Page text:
Your dental team members are your biggest asset and success lies in looking after them.
After decades of studying during college, dental school, and residency, your true challenge as a dentist is managing a dental practice. It takes a lot of work and experience to understand the nuances of managing a dental practice, but with the right team, you can have a successful professional and personal life.
One of the greatest assets in your office is your dental team members. They are the ones who communicate with your patients, recruit, schedule and bill, and often spend the most time with the people who walk through your doors. Your dental team may consist of office personnel, hygienists, assistants, floaters, and associate dentists. In order to maintain long-term, motivated employees it is of the utmost importance to respect them and let them know of their value in the practice.
Here are 5 tips to help manage your dental team, which in the long run will create a more efficiently run practice and put less stress on you as a dental owner. With a happy staff, you will feel more at ease and able to focus on the bigger picture goals to ensure your practice is a success for years to come.
1. Respect your dental team.
There are so many things to manage in a dental practice, but one of the most important areas is team morale. Your team’s motivation can directly impact the success of your office, and often disrespect or even a lack of acknowledgment can result in unhappy staff.
According to the General Dental Council, you need to respect the contribution of all team members and communicate to gain loyalty. The Academy of Dental CPAs recognizes that poor team morale can directly impact your patient care and productivity. Each of your team members has a unique set of skills and brings something different to your team. By focusing on these unique aspects, you’ll be able to not only structure your team to its best advantage, but your team will know that you see them and their skills and appreciate the positive impact they have on the overall practice.
2. Understand that your dental team has responsibilities outside the office.
While you are completely dedicated to your practice, your team has responsibilities outside of work. Respecting your team members’ time will greatly improve their work attitude and positivity. If you know a team member has an important family event or needs a mental health day, make it a priority to respect their time away from the office. While we may want our staff to be present at all times, there are situations like illness and other family obligations that need to be addressed.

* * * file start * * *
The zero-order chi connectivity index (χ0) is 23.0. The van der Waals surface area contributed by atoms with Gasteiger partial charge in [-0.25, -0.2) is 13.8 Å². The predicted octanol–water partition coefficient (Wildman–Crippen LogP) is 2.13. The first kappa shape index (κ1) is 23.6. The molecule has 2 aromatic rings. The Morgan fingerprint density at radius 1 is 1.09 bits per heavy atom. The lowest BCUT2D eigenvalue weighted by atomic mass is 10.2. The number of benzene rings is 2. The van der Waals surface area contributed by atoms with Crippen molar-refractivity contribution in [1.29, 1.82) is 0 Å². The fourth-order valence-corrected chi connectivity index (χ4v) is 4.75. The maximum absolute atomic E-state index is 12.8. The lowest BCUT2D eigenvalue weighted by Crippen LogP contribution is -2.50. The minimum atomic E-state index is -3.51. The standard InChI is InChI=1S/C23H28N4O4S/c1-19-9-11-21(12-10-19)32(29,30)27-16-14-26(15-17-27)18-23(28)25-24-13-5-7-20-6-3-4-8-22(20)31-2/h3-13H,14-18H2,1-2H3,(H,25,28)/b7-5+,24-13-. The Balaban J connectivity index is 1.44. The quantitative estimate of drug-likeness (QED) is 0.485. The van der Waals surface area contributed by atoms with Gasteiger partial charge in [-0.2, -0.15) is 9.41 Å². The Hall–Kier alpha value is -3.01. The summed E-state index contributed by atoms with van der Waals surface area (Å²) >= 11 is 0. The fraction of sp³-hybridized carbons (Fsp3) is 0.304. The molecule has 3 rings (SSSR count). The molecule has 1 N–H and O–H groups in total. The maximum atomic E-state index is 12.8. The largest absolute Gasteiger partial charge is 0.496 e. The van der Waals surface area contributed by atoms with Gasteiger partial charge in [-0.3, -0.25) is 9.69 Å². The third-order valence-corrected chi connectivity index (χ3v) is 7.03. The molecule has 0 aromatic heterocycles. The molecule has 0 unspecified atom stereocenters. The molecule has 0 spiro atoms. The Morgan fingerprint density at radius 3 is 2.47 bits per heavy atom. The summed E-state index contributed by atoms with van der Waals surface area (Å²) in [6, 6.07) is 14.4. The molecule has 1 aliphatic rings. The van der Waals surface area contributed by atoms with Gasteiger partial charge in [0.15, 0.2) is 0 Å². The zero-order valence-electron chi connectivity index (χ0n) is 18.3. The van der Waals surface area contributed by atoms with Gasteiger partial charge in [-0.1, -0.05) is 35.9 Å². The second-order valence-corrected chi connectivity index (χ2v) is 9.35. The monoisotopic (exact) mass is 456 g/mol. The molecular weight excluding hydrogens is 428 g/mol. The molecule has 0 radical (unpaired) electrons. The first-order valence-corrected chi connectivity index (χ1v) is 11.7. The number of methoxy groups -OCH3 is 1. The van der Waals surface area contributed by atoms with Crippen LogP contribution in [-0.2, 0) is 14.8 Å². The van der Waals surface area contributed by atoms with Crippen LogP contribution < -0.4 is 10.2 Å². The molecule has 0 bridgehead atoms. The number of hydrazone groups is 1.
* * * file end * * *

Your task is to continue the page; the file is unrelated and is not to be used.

Give your staff a reasonable amount of paid and unpaid time off depending on their work schedule. Some states have regulations for employee benefits, but if you go the extra mile in understanding your employees’ need for time off, they will go out of their way to work harder when in the office.
3. Implement a practice manual.
Most dental offices admit they do not have a practice manual and it can create a lot of confusion and stress. Having a new employee read and sign a practice manual will give them clear guidance on expectations around time off, holidays, work standards, etc. Your staff will appreciate that you have outlined the goals and direction of your office, and will feel confident that they understand and can champion those goals. You will also have a clear framework to reference when communicating with your team about the direction of your practice.
4. Balance their work schedule.
All of your staff have some type of personal life outside of the office. Many team members may be planning weddings, starting families, or making time for grandchildren. Work with your staff on taking time off when you do—but remember to plan this ahead of time to give them notice. Outside of this, it is recommended that your team members take rotating blocks of time off if needed so you are not left alone in the office.
Since dental schedules are typically made in six-month blocks, manage your time off bi-yearly so everyone is on the same page and they can arrange their vacations around the same time. Also try to encourage your staff to book their time off in advance so you can plan the office coverage with other team members or temporary workers.
5. Motivate and reward your dental team.
Support your team members by recognizing their hard work. Incentives go a long way in any position, but there are several ways to reward your dental team members for their loyalty, positive attitude, and productivity. Dental Economics recommends team incentive bonus plans and notes they can have a positive impact on practice growth. The happier your staff is, the harder they work to schedule patients and provide chairside care for the office. Some key ways to help motivate your employees include:
- End-of-quarter bonus.
- A raise.
- Profit sharing.
- Additional paid time off.
- Additional vacation days.
- Paid continuing education courses.
- Gift cards or a meal.
While each practice will have a different culture and office model, it is through your team that you will build this culture, and great team members are invaluable. A good staff member can help your practice grow and flourish, while an unhappy one can create stress and poor team morale. Invest in finding the right team members, and once you find them, invest in valuing their time and rewarding hard work.
Managing a dental practice can be a juggle, but the good news is that a positive and effective team will be there to help catch any balls that fall. And by looking after your most important asset (your team!), you will be setting solid foundations for years of success with a committed and loyal team by your side.
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